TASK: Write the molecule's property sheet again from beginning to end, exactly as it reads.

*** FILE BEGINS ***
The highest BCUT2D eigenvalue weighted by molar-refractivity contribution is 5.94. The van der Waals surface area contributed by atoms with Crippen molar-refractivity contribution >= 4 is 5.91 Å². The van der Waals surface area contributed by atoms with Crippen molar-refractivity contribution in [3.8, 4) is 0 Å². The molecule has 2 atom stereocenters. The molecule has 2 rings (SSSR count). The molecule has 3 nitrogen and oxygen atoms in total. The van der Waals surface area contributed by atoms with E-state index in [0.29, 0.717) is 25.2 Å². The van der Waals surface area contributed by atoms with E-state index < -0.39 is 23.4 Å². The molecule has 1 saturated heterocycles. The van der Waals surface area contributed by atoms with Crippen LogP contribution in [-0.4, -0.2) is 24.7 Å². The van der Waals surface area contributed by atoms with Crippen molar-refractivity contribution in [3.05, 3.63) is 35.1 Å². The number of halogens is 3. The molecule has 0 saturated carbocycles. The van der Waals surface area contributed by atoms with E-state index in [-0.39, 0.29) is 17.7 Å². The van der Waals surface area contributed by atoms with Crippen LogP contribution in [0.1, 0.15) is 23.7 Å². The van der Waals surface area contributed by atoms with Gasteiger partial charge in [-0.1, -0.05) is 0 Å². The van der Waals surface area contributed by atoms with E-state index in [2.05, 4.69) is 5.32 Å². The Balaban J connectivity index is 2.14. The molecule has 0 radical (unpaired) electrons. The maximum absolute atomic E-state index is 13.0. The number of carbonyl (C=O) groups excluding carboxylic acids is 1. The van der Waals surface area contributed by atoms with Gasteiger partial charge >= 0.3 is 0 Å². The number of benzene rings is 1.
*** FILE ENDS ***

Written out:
The highest BCUT2D eigenvalue weighted by molar-refractivity contribution is 5.94. The van der Waals surface area contributed by atoms with Crippen molar-refractivity contribution >= 4 is 5.91 Å². The van der Waals surface area contributed by atoms with Crippen molar-refractivity contribution in [3.8, 4) is 0 Å². The molecule has 2 atom stereocenters. The molecule has 2 rings (SSSR count). The molecule has 3 nitrogen and oxygen atoms in total. The van der Waals surface area contributed by atoms with E-state index in [0.29, 0.717) is 25.2 Å². The van der Waals surface area contributed by atoms with E-state index < -0.39 is 23.4 Å². The molecule has 1 saturated heterocycles. The van der Waals surface area contributed by atoms with Crippen LogP contribution in [-0.4, -0.2) is 24.7 Å². The van der Waals surface area contributed by atoms with Crippen molar-refractivity contribution in [3.05, 3.63) is 35.1 Å². The number of halogens is 3. The molecule has 0 saturated carbocycles. The van der Waals surface area contributed by atoms with E-state index in [-0.39, 0.29) is 17.7 Å². The van der Waals surface area contributed by atoms with Crippen LogP contribution in [0.1, 0.15) is 23.7 Å². The van der Waals surface area contributed by atoms with Gasteiger partial charge in [-0.1, -0.05) is 0 Å². The van der Waals surface area contributed by atoms with E-state index in [2.05, 4.69) is 5.32 Å². The Balaban J connectivity index is 2.14. The molecule has 0 radical (unpaired) electrons. The maximum absolute atomic E-state index is 13.0. The number of carbonyl (C=O) groups excluding carboxylic acids is 1. The van der Waals surface area contributed by atoms with Gasteiger partial charge >= 0.3 is 0 Å². The number of benzene rings is 1.